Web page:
Karl was sacked in 1998 after the Sonics followed their NBA finals success with two straight seasons in which they lost in the second round of the playoffs despite winning the division. Seattle subsequently underwent a rebuilding phase during which it qualified for the postseason only twice in six seasons (both times as a seventh seed). The Sonics won a stunning division championship and went to the conference playoffs in 2004–05, led by head coach Nate McMillan (who played for the team from 1986 to 1998, earning him the nickname “Mr. Sonic”) and the smooth shooting of Ray Allen and Rashard Lewis.
While the club struggled in the early 2000s, a series of off-court events—including the sale of the Sonics to a group of Oklahoma-based investors and the state and city governments’ unwillingness to construct a publicly funded arena—led to the franchise’s transfer to Oklahoma City in 2008. The move came only after the city of Seattle won a lawsuit that secured the city’s rights to the Sonics’ name and heritage in the event that another NBA franchise relocates to the city.
The franchise, renamed the Oklahoma City Thunder, swiftly rebuilt, and in their second season in Oklahoma City, the Thunder qualified for the playoffs behind the spectacular play of forwarding Kevin Durant and guard Russell Westbrook. Oklahoma City’s meteoric rise resulted in the team reaching the Western Conference finals in 2010–11 and 2013–14, as well as the NBA finals in 2011–12.
In 2015–16, the team returned to the conference finals and took a 3–1 series lead over the Golden State Warriors (who won an NBA-record 73 regular-season games) before being ousted in seven games by the Warriors. While he created NBA history by averaging a triple-double and setting a league record for the most triple-double games in a season (42) in 2016–17, the club lacked quality complementing players, and the season ended in a first-round playoff elimination.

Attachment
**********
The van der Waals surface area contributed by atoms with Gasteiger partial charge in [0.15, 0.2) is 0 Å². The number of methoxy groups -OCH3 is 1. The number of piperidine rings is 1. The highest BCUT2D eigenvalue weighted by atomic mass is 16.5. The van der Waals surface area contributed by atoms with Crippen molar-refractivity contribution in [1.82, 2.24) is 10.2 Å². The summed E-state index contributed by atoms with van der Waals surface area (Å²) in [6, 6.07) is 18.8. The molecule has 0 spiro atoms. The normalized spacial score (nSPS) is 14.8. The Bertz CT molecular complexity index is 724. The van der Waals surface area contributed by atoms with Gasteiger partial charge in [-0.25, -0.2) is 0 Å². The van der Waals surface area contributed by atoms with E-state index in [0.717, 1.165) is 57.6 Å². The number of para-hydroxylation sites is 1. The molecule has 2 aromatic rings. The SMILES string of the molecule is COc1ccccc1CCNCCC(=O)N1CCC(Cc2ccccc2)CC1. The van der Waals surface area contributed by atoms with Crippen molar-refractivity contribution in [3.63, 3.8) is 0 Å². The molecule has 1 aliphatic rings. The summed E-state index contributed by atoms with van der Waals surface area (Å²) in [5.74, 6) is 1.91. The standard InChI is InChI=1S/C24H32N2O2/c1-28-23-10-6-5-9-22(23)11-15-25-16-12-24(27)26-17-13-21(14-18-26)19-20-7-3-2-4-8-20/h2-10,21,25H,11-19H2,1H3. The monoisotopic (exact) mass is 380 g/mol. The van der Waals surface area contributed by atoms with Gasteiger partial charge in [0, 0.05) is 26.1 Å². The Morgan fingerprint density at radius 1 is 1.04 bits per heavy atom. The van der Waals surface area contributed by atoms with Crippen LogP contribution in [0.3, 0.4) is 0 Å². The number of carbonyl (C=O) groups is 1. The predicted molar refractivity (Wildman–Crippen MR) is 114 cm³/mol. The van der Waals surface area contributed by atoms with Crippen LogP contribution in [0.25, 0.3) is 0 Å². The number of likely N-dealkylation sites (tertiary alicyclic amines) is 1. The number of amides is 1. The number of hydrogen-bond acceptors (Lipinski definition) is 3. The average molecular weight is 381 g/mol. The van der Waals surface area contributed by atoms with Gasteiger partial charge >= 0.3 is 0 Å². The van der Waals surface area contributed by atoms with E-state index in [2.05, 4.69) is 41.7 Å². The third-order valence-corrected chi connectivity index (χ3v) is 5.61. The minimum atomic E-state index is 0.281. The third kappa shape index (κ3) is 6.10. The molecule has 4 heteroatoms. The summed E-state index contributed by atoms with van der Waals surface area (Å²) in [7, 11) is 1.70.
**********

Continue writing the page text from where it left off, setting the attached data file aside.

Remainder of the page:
Before the 2017–18 season, the Thunder recruited star wing Paul George, and Westbrook averaged another triple-double, but the one-dimensional Thunder again failed to progress past the first round of the playoffs. Despite Westbrook posting a triple-double for the third consecutive season and George emerging as one of the NBA’s top players in 2018–19, the Thunder were once again disappointed in the postseason, losing in the first round.
Oklahoma City Thunder Fanmail Address:
Oklahoma City Thunder
Chesapeake Energy Arena
208 Thunder Drive
Oklahoma City, OK 73102
How to get Oklahoma City Thunder Contact Information:
Oklahoma City Thunder Facebook Fan Page: https://www.facebook.com/okcthunder/
Oklahoma City Thunder Instagram Profile: https://www.instagram.com/okcthunder/
Oklahoma City Thunder Twitter Handle: https://twitter.com/okcthunder
Oklahoma City Thunder YouTube Channel: https://www.youtube.com/channel/UCpXdQhy6kb5CTD8hKlmOL3w
Oklahoma City Thunder Official Website: https://www.nba.com/thunder/
Oklahoma City Thunder Contact Details:
Oklahoma City Thunder WhatsApp Contact Details: NA
Oklahoma City Thunder Address:
Chesapeake Energy Arena
208 Thunder Drive
Oklahoma City, OK 73102
Oklahoma City Thunder Phone Number: (405) 208-4800
Oklahoma City Thunder Office address: NA
Oklahoma City Thunder Office Email Id: NA